A legal challenge against Saskatchewan’s parental rights policy is currently underway. The court has granted joint intervenor status to both a gender dysphoria support group and a parents’ advocacy group. Both groups argue that the best interests of children are protected by their informed parents. The court action was initiated by the UR Pride Centre for Sexuality Gender Diversity (UR Pride), an organization representing LGBT people in Regina. They are seeking to halt the province’s policy that requires schools to obtain parents’ consent before changing the name and pronoun of their children under 16. The court has scheduled a full hearing for November 20-21.
The court previously declined three requests to immediately halt the policy, but it is now considering a final request. The joint application for intervenor status by the gender dysphoria support group and the parents’ advocacy group is based on the principle that children’s constitutional rights are protected by the informed involvement of their parents. The lawyers for UR Pride argue that the province’s policy is discriminatory and violates the Charter of Rights and Freedoms. They claim that the policy could put students at risk and cause irreparable harm to children.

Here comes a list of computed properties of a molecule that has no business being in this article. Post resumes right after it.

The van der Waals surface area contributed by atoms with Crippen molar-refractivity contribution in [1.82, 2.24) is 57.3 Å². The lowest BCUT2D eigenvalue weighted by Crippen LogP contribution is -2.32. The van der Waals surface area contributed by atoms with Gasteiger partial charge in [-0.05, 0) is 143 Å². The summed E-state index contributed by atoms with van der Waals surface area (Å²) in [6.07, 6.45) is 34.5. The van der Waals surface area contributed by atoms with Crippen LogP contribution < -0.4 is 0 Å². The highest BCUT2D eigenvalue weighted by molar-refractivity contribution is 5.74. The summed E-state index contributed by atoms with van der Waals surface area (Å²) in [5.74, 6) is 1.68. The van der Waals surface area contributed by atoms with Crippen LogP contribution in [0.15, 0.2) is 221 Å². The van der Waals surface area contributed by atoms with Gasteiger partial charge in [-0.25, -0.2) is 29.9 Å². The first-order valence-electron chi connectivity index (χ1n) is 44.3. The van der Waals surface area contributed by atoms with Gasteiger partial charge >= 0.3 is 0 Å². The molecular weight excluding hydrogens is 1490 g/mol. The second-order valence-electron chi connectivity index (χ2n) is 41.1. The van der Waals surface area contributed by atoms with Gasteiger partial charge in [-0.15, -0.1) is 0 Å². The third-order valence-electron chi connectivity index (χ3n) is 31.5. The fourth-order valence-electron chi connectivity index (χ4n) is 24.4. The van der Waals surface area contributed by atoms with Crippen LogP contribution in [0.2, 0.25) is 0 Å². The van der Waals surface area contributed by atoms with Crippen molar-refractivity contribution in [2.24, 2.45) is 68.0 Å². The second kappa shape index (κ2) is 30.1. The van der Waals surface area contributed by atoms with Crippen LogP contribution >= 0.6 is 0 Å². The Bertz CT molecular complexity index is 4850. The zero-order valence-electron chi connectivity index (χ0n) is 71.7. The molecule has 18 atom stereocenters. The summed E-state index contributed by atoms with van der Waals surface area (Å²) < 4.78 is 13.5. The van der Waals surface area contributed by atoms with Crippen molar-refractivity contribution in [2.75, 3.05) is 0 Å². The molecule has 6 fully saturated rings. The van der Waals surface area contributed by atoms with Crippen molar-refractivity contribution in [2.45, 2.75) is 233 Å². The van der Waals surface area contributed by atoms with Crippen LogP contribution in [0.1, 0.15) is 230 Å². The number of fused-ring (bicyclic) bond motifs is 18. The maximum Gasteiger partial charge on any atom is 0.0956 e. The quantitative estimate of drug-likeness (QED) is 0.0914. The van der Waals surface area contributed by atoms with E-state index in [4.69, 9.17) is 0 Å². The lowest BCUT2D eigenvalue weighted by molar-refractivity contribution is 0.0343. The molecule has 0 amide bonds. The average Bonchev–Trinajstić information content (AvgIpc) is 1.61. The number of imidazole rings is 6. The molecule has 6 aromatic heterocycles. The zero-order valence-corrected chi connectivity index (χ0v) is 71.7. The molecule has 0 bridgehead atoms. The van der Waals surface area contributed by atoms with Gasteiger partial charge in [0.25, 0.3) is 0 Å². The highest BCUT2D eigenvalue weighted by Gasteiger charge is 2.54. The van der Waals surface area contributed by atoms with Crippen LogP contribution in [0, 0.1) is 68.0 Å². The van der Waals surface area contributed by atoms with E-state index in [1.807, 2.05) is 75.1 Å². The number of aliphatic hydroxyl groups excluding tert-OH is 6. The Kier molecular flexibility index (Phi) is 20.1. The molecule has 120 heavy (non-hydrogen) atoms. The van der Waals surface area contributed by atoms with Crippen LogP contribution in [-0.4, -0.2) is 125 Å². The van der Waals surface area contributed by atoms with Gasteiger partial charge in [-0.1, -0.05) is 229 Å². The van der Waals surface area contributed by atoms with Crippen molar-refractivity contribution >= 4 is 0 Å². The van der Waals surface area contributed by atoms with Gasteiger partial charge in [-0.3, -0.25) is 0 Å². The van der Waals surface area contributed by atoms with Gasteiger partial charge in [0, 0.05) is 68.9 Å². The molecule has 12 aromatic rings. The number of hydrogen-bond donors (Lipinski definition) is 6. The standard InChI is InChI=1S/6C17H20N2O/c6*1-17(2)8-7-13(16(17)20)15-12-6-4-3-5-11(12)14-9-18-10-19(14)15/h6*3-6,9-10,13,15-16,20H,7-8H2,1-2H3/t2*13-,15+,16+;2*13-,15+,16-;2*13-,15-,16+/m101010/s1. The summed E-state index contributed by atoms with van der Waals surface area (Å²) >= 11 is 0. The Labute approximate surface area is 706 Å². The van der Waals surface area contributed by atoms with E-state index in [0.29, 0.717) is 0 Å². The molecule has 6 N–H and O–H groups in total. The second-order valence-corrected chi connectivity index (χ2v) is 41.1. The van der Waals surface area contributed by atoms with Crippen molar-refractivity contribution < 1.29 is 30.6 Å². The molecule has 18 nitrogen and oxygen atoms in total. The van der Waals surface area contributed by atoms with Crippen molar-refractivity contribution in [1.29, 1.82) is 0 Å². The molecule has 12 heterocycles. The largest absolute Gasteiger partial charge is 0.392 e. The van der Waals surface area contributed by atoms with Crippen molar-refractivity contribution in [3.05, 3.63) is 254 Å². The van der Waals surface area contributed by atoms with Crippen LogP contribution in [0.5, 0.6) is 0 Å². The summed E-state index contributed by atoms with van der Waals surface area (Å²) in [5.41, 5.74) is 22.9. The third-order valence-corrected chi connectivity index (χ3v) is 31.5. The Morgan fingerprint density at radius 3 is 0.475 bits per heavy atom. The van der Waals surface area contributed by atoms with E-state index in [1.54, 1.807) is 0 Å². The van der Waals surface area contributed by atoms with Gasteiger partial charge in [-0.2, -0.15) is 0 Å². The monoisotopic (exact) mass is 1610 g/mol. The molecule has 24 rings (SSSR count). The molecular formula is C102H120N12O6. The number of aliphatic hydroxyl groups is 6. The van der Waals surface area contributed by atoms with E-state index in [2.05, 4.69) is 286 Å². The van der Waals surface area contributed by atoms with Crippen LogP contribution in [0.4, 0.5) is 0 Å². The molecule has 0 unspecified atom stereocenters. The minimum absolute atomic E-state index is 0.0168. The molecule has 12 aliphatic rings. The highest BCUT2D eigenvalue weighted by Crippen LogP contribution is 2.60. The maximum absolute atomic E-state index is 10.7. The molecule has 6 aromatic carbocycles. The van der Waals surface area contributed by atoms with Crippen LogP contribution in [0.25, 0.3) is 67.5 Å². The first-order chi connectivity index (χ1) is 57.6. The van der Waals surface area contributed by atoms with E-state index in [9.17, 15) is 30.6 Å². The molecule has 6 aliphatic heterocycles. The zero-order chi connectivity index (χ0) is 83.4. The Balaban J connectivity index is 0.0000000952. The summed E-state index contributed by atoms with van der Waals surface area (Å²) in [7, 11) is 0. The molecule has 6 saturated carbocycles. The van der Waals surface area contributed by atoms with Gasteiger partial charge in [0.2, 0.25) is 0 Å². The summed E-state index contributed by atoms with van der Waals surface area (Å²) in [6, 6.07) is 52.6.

The province opposes the injunction and argues that the policy has been misinterpreted. They state that students who are concerned about obtaining parental consent will be provided with professional counseling at school until they are ready to seek consent. The issue of age is also raised, with the province questioning whether the age for consent should be determined as 16 by the Ministry of Education or somewhere else. Justice Michael Megaw, who heard the injunction application, has reserved his decision. In the meantime, intervenor status has been granted to four organizations.
The gender dysphoria support group emphasizes that parents play an irreplaceable role in understanding possible causes of gender dysphoria in children. They argue that parental involvement, along with competent clinicians, is crucial for protecting a child’s best interests. The parents’ advocacy group believes that parents are the greatest allies and protectors of children. They argue that harm has resulted from school staff addressing issues of gender and sexuality without proper parental involvement.
Saskatchewan Premier Scott Moe stands by his policy and is committed to protecting parental rights. He has stated that the province will do everything in its power to uphold these rights, including potentially using the notwithstanding clause, which allows governments to override certain charter rights for a limited period of time.